All right, then. As long as that’s clear. The bogus drug-treatment program Angle endorses, and wants to impose on prisoners at taxpayer expense, isn’t a Scientology program; it’s just a program of “natural homeopathic medicine” invented by the pulp science-fiction writer who founded Scientology. Because we all know that “disintoxification” is a sure cure for drug addiction.

Update A reader writes to clarify:

Since Sharon Angle obviously won’t say, and probably doesn’t know, it might be useful to clarify the relationship between the program she supported and Scientology, which is in fact quite direct.

The detoxification program being described was created by Hubbard about 1980 for the Church of Scientology, which still sells it as the Purification Rundown. It consists of brief periods of exercise daily, followed by sustained sweating in a sauna. The purpose of the sweating, for 5 hours a day, is to flush out remains of drugs and toxic chemicals which Hubbard believed were lodged in fat. Along with these elements, it involves large doses, with daily increases, of calcium, magnesium, niacin, and various other vitamins. The program sold by the Church of Scientology affiliates Narconon (drug rehabilitation) and Criminon (criminal rehabilitation) is normally called the Detoxification Program. The Scientology phrase, Purification Rundown is never used by these officially secular groups. However, it is exactly the same program.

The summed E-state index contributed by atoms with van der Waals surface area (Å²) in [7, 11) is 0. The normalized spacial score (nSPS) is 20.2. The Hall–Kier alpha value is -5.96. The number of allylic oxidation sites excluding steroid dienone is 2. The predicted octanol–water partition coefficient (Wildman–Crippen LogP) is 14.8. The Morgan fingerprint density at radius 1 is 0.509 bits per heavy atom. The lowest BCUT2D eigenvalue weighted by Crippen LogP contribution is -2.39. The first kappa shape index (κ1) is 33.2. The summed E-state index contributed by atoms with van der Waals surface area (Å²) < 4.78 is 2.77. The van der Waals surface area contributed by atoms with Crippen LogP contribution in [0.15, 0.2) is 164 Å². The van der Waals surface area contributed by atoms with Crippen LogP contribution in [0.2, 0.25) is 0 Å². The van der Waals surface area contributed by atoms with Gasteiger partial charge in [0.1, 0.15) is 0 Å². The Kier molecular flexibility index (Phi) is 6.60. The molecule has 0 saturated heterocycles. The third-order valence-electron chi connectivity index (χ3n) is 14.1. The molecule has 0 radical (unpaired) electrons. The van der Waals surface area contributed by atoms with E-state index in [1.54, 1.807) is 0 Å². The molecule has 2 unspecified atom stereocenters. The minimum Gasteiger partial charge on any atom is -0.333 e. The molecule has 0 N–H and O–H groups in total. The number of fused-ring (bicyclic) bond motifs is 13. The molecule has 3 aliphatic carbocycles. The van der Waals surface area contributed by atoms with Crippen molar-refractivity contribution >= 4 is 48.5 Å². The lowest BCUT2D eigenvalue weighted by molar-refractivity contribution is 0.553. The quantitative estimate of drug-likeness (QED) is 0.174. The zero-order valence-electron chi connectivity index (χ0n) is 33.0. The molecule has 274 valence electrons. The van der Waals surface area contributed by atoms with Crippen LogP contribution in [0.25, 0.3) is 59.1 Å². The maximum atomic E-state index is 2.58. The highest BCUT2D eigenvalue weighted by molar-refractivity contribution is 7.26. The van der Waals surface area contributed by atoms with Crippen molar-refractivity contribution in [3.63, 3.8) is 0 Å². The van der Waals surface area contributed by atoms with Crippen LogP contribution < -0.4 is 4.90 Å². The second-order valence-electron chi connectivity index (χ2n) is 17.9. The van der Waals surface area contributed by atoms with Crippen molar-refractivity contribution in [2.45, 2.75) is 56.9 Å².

It has been claimed ( that the program is dangerous. However, it should be noted that many thousands of individuals (including me) have done this program in the past 30 years, and I’m unable to find any documented case of significant harm. Although I actually found the experience quite positive, objectively documented evidence of real benefits seems to be equally scarce.